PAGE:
Chicago Black Hawks jumped out to a 3-1 first-period lead over the Montreal Canadiens but had to settle for a 3-3 tie in one of three National Hockey League games played last night. In the other games, New York tipped Toronto 4-3 and Detroit downed Boston 4-1.
Goals by Kenny Wharram, Johnny McKenzie and Stan Mikita had the Hawks in front of the Canadiens after one period in Montreal. John Ferguson had put the Canadiens on the board.
After a scoreless second period, Henri Richard and Dick Duff scored just six minutes apart in the final frame to draw Montreal even. But looking at the scoring summary doesn’t tell the entire story of this one.
“By the way our team played in the first two periods, we never should have been behind. At the same time, it’s kind of hard to find fault with that kind of comeback.” That was how Montreal coach Toe Blake described his team’s play.
Canadiens held a wide edge in play over the first 40 minutes, yet still trailed. Only the brilliance of Chicago goalkeeper Glenn Hall kept the visitors in front. Hall was especially sharp in the second, as Montreal out-shot Chicago 9-2 but failed to find the back of the net.
The Hawks came alive in the final frame, pumping 16 shots at Montreal goalie Charlie Hodge. Hodge was equal to them all, and his standout work in the early part of the period kept the Habs close enough until Richard and Duff performed their timely heroics.
The tying goal by Duff came on some hard work by linemates Jimmy Roberts and Jean Beliveau. Roberts did the spade work with some strong bodychecking that stripped Pierre Pilote of the Hawks of the puck. He passed it up to Beliveau who, upon entering the Chicago zone, was well-tied up by big Moose Vasko. Beliveau, however, found a way to get it to Duff, who snapped a 15-footer past Hall, who had no chance on the play.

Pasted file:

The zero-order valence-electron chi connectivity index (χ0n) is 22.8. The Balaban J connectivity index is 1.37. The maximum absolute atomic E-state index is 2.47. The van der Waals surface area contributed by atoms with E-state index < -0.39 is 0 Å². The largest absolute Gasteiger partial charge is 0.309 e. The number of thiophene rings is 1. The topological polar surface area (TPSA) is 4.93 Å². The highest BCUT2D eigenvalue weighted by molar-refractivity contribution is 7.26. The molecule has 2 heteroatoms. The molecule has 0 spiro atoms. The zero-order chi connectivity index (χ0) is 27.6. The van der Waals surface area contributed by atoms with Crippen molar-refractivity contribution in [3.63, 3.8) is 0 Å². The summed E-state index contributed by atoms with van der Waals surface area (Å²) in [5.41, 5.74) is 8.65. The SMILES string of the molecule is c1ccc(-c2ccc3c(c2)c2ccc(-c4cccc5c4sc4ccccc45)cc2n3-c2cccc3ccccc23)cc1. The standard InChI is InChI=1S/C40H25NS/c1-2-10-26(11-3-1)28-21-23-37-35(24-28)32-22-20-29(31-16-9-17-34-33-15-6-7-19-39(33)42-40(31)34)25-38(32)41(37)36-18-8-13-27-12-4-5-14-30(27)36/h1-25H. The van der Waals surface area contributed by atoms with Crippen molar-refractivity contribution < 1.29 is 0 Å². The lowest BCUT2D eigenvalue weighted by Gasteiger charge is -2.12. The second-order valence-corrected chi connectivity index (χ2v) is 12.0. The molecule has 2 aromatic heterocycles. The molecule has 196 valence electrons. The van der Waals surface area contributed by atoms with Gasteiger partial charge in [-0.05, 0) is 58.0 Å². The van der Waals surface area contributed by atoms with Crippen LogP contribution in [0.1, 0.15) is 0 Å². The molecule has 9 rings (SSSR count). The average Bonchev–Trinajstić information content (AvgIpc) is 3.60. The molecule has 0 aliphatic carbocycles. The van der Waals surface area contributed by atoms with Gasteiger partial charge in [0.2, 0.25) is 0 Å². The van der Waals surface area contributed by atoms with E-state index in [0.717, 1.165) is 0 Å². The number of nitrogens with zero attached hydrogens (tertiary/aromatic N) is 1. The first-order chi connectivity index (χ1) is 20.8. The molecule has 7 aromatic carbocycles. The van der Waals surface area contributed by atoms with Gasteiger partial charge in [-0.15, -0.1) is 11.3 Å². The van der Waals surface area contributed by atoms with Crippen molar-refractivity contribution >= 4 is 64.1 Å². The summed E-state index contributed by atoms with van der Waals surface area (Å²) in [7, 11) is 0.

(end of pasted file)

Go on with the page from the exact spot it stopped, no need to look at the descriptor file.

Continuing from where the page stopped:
Chicago coach Billy Reay credited Hodge with saving the game for Montreal. “Hodge was making those big saves and they were skating back at us. Phil Esposito had the game in the bag late in the second period but Hodge beat him with that great leg save.”
Hadfield lifts Rangers
Left-winger Vic Hadfield scored his 15th goal of the season with less than five-and-a-half minutes to play to give the Rangers their win at Maple Leaf Gardens. The power-play goal came on a nice setup by Don Marshall and completed a comeback that erased a 3-2 Toronto lead.
Rod Seiling, the young defenceman who was the key to last year’s blockbuster trade that cost the Rangers Andy Bathgate, scored twice for New York. They were the second and third goals of his rookie campaign. Jean Ratelle had the other marker for the visitors.
Dave Keon was the best of the Leafs, dangerous all night and rock-solid defensively. He notched a pair of goals for Toronto, with rookie Ron Ellis getting the other.
Ranger goalie Marcel Paille made 27 saves, and was a key reason the New Yorkers took two points from the Leafs. He wasn’t even supposed to play, but Jacques Plante suffered a knee injury just before the game when he slipped on some ice on the way to the rink.
Bruins no trouble for Wings
Bruce MacGregor reached the 20-goal plateau for the first time in his young career as the Red Wings got past the Bruins. MacGregor’s milestone marker was the game-winner, and came on a nice pass from Norm Ullman at 15:10 of the second period. Ullman also had assists on goals by Floyd Smith and Alex Delvecchio in the closing minutes of the third period. Gord Howe had the opening goal for the Red Wings.
Ed Westfall was the only Boston goal-getter.
Retired police detective, involved in hockey at all levels for over 50 years. Member of Society for International Hockey Research and presently a video analyst for the leader in advanced hockey analytics (we work exclusively for 2 NHL clubs, and provide advice on an ad hoc basis to many other clients). Currently the Assistant General Manager for the Pelham Pirates of the Greater Ontario Junior Hockey League. Previously owned the Faceoff computer hockey simulation and also provided all player ratings for the EA Sports series of NHL computer games from the late 90’s into the mid 2000’s.